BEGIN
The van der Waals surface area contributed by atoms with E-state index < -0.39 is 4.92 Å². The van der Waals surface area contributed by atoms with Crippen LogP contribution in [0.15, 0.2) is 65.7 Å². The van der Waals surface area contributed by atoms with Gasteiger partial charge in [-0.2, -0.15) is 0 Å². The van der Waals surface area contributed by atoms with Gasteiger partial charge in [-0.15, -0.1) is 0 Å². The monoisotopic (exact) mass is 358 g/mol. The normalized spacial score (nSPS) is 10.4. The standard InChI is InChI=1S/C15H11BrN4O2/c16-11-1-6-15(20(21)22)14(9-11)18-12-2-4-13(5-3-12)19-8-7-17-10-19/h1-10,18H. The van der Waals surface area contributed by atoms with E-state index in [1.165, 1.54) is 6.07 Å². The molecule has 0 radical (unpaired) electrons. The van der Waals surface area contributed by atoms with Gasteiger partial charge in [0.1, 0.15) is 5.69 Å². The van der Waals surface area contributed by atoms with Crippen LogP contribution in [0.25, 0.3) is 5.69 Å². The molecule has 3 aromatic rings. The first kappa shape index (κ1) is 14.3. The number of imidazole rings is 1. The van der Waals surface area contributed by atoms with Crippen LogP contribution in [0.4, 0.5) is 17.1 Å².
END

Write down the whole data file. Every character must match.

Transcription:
The van der Waals surface area contributed by atoms with E-state index < -0.39 is 4.92 Å². The van der Waals surface area contributed by atoms with Crippen LogP contribution in [0.15, 0.2) is 65.7 Å². The van der Waals surface area contributed by atoms with Gasteiger partial charge in [-0.2, -0.15) is 0 Å². The van der Waals surface area contributed by atoms with Gasteiger partial charge in [-0.15, -0.1) is 0 Å². The monoisotopic (exact) mass is 358 g/mol. The normalized spacial score (nSPS) is 10.4. The standard InChI is InChI=1S/C15H11BrN4O2/c16-11-1-6-15(20(21)22)14(9-11)18-12-2-4-13(5-3-12)19-8-7-17-10-19/h1-10,18H. The van der Waals surface area contributed by atoms with E-state index in [1.165, 1.54) is 6.07 Å². The molecule has 0 radical (unpaired) electrons. The van der Waals surface area contributed by atoms with Gasteiger partial charge in [0.1, 0.15) is 5.69 Å². The van der Waals surface area contributed by atoms with Crippen LogP contribution in [0.25, 0.3) is 5.69 Å². The molecule has 3 aromatic rings. The first kappa shape index (κ1) is 14.3. The number of imidazole rings is 1. The van der Waals surface area contributed by atoms with Crippen LogP contribution in [0.4, 0.5) is 17.1 Å².